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Mass Effect 3: Extended Cut (EC) DLC

Good Guy Harbinger

Since there are already many discussions of this topic around the web, I’ll just toss in my thoughts concerning how the ‘clarifications’ fared from a storytelling point of view. Sure, for most it seemed sufficient that now there’s an explanation for many odd things, and a nice slide show afterwards, but I happen to be a bit more critical of the decisions authors make with their universe, characters, and plot.


  • To explain how the Normandy ends up fleeing a mass relay meltdown, they completely shredded the intensity of the “charge the beam” scene. Suddenly, there is a pause, the Normandy arrives from the fight up in orbit(!), and Harbinger just stands there (possibly reminiscing about his childhood), while a reluctant evacuation of your injured teammates takes place.
    Where do I even begin?

    1. This is a final, desperate push to try and save all known civilization – Shepard’s teammates would not evacuate, and neither would he give them that order. There isn’t even anywhere to retreat to! Even worse, Hammer team is given the same order just seconds later, as if this were a battle humanity could afford to lose.
    2. If the Normandy is so close to the beam, why doesn’t it try to contribute?! It could attempt dropping the entire team into the beam, or unload even more reinforcements to assist in the charge (thank you for that one, Steven).
    3. The Reapers must be awestruck by that single ship’s slick design, since they make no effort to destroy it, even though it was THE SINGLE GREATEST THREAT TO THEIR PLANS IN THIS CYCLE. Harbinger is clearly capable of targeting individual soldiers running on the field (again, thanks Steven), but has no interest in destroying the Normandy?
    4. And finally, from a narrative perspective, this exhilarating, terrifying experience, of desperately dashing to the beam, in hope that somehow we might still manage to thwart the reapers, was turned to a cut-scene, without any player control. Now it is no longer you who gets hit by the beam, despite making your best efforts to survive, but the 3rd. person Shepard seen in the video. The involvement of the player is greatly reduced.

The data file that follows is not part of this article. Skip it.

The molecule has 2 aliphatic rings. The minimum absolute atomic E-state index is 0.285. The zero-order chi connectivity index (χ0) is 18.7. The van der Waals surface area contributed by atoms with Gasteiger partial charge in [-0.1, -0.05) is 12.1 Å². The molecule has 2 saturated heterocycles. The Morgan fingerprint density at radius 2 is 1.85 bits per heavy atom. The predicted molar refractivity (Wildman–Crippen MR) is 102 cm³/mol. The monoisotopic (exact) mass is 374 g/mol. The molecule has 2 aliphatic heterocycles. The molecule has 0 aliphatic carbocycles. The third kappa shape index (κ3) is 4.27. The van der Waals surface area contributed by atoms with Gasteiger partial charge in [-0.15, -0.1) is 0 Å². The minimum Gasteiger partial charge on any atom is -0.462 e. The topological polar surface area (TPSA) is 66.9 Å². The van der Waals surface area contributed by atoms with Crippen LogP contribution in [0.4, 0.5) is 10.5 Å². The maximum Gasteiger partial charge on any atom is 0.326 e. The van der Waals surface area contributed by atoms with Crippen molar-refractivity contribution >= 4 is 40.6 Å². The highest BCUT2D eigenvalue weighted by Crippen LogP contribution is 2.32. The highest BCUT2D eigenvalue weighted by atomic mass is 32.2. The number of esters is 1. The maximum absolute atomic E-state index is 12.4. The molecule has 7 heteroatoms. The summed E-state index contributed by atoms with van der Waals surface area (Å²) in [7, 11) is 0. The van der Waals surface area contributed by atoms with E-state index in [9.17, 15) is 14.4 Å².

• Why is the beam there in the first place? All the Reapers had to do was turn the damn thing off, and nobody would’ve ever made it into the Citadel. Of course, that’s a problem that existed before, but no effort was made to explain why this exploitable thing even exists. Did the Reapers use it as a deliberate trap, to lure their enemies out of hiding? and couldn’t they also spare a couple of Marauder shields to protect the inside of the Citadel? Apparently all the untold billions of them were required elsewhere.
  • Starchild’s dialog was expanded, but it just contained more of his horrible point of view, without providing you – the player and customer – with useful or interesting information. They did mention that the race that created the Reapers became the first one, not very happily, and that probably that first Reaper is Harbinger, but there is an outright refusal to give more info about the Crucible gizmo (oh, it’s a power source – give me a break, so is the sun!), most likely because nobody in the writing team had a clue to begin with. Neither is there any explanation to his claim that, “this also proves that my solution won’t work anymore”. One dying organic managed to get to a magical control panel, and that proves something? Let him bleed, and carry on with your nefarious solution, you little brat.